+Following the type byte is a long containing the index in the lookup table for
+the linked (referenced) Symbol.
+
+For example, the following stream contains <code>[:hello, :hello]</code>:
+
+ "\x04\b[\a:\nhello;\x00"
+
+When a "symbol" is referenced below it may be either a real symbol or a
+symbol link.
+
+=== Object References
+
+Separate from but similar to symbol references, the stream contains only one
+copy of each object (as determined by #object_id) for all objects except
+true, false, nil, Fixnums and Symbols (which are stored separately as
+described above) a one-indexed 32 bit value will be stored and reused when the
+object is encountered again. (The first object has an index of 1).
+
+"@" represents an object link. Following the type byte is a long giving the
+index of the object.
+
+For example, the following stream contains an Array of the object
+<code>"hello"</code> twice:
+
+ "\004\b[\a\"\nhello@\006"
+
+=== Instance Variables
+
+"I" indicates that instance variables follow the next object. An object
+follows the type byte. Following the object is a length indicating the number
+of instance variables for the object. Following the length is a set of
+name-value pairs. The names are symbols while the values are objects. The
+symbols must be instance variable names (<code>:@name</code>).
+
+An Object ("o" type, described below) uses the same format for its instance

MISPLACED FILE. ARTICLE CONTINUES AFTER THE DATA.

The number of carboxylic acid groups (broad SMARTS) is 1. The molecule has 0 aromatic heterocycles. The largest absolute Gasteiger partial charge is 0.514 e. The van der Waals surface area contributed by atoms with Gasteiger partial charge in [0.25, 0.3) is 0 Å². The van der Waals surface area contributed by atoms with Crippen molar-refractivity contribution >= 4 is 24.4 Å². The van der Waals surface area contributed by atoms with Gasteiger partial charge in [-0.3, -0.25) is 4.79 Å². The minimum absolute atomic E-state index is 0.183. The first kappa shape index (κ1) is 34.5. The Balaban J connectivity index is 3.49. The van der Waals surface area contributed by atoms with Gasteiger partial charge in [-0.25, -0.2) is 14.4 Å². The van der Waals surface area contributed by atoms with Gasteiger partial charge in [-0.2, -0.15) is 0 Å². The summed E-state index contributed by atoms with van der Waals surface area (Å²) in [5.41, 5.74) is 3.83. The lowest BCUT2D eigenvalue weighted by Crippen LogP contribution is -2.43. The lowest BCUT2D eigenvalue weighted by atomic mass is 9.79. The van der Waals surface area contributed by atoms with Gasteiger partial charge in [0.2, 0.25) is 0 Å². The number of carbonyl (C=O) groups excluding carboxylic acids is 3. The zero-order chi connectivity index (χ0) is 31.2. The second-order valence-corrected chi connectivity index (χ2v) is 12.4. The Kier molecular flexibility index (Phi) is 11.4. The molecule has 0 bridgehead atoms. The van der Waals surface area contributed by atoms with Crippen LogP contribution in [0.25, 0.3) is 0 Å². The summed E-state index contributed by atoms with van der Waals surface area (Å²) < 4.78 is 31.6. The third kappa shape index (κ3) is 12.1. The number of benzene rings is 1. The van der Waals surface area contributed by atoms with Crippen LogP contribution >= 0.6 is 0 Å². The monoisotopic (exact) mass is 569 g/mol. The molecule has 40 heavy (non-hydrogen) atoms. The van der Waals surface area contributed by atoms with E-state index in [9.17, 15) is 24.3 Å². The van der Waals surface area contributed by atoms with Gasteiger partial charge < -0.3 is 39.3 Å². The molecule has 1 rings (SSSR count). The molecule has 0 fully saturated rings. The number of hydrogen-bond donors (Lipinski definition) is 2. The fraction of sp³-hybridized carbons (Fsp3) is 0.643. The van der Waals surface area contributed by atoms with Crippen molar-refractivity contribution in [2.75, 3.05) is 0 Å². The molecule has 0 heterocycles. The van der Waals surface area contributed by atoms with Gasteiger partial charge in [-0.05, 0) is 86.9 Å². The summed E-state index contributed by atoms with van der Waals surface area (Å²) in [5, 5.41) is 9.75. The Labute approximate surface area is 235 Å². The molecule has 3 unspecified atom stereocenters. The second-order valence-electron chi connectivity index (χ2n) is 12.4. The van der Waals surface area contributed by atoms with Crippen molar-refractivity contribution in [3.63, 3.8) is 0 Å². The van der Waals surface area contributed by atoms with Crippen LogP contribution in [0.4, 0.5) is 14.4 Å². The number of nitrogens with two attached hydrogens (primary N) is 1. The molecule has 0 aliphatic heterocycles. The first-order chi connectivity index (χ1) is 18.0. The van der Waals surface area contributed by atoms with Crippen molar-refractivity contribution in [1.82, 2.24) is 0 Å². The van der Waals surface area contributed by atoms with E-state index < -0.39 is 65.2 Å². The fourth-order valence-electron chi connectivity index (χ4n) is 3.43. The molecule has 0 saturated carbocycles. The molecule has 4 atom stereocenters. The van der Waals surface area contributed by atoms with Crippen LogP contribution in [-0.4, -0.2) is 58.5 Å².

+variables as described here.
+
+For a String and Regexp (described below) a special instance variable
+<code>:E</code> is used to indicate the Encoding.
+
+=== Extended
+
+"e" indicates that the next object is extended by a module. An object follows
+the type byte. Following the object is a symbol that contains the name of the
+module the object is extended by.
+
+=== Array
+
+"[" represents an Array. Following the type byte is a long indicating the
+number of objects in the array. The given number of objects follow the
+length.
+
+=== Bignum
+
+"l" represents a Bignum which is composed of three parts:
+
+sign::
+ A single byte containing "+" for a positive value or "-" for a negative
+ value.
+length::
+ A long indicating the number of bytes of Bignum data follows, divided by
+ two. Multiply the length by two to determine the number of bytes of data
+ that follow.
+data::
+ Bytes of Bignum data representing the number.
+
+The following ruby code will reconstruct the Bignum value from an array of